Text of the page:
In Katie’s presentation, we saw how transformative the practice relationship can be. Katie is a registered social worker, art therapist, trainer and educator living and working in West Yorkshire – as well as being a parent and kinship carer. Katie shared a video of herself in conversation with Annie, a kinship carer who had adopted her nephew. Annie talked about the importance of “Big Dog”, a cuddly toy that her son had when he came to live with her and her husband at the age of four. Annie felt that Big Dog had come to represent the positive aspects of her son’s birth father (her brother-in-law). Big Dog was still a precious toy six years later. In the video, Annie and Katie talked about their work together over the years. Annie acknowledged that it was through Katie’s support, encouragement and persistence that the family were able to address the issues that they needed to consider. Their family had been constructed around a secret – their son did not know that they were related to his birth father. Annie and her husband needed support to understand their own feelings of shame and anger, and without this reckoning they would have all been “stuck”. Instead, through working together (and with the help of Big Dog), they developed a story that gave them coherence as a family – both the positive and negative aspects.
 
After our webinar, I met with Katie to talk about her work. She told me of her connection with Tony and Richard (who have published work on the subject), through all working together in Leeds. Katie felt that this lineage was really important, and that she was proud to be doing the work she does – but also about her frustration that story work is too often reduced to the production of a book or other product, which can become a way of avoiding the “real” work. She described her work with Sarah, a teenage girl who lived in foster care. The sexual abuse that had been part of her childhood had not been spoken about previously, and Sarah’s carers wanted Katie to help them talk with Sarah. Katie described feeling terrified of being the person to broach the subject. Sarah was doing so well – would this work destabilise her? Katie vividly recalled talking to Sarah about the abuse and her astonishment at Sarah’s reaction, which had been to weep with relief. For as long as Sarah could remember, she had experienced intrusive dreams that had left her feeling helpless, without hope and alone. Sarah now had a framework for understanding herself – and perhaps most importantly, understanding that she was not alone. The adults around her showed that they could bear her pain alongside her.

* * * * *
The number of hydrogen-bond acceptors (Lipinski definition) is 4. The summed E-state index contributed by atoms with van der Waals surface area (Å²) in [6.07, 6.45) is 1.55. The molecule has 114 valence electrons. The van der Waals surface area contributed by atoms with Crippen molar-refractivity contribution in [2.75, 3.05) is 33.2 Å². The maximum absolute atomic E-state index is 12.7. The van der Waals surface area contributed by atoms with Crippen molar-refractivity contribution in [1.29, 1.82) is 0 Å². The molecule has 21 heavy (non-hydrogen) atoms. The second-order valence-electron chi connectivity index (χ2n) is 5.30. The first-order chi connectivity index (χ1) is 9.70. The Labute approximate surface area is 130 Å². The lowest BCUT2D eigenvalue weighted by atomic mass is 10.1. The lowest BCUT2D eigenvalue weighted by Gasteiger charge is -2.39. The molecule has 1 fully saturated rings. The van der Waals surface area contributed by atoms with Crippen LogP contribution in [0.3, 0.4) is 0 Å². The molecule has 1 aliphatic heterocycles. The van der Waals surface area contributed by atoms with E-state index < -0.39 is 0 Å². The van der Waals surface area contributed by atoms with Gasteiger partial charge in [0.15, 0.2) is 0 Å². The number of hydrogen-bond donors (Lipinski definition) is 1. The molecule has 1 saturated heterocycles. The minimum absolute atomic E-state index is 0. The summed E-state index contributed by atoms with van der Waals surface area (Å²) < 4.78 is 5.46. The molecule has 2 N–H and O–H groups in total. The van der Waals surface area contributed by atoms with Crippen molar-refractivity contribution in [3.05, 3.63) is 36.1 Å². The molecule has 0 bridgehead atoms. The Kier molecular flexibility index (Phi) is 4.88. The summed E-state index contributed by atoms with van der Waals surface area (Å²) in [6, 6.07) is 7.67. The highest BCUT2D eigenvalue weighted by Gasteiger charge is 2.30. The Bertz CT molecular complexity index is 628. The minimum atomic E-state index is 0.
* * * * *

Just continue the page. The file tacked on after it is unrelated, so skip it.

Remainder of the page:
Annie and Katie in their work together show us that it is possible, and necessary, to engage directly with information and knowledge that challenges us.

 

Louise Sims
Kinship Care and Fostering consultant, CoramBAAF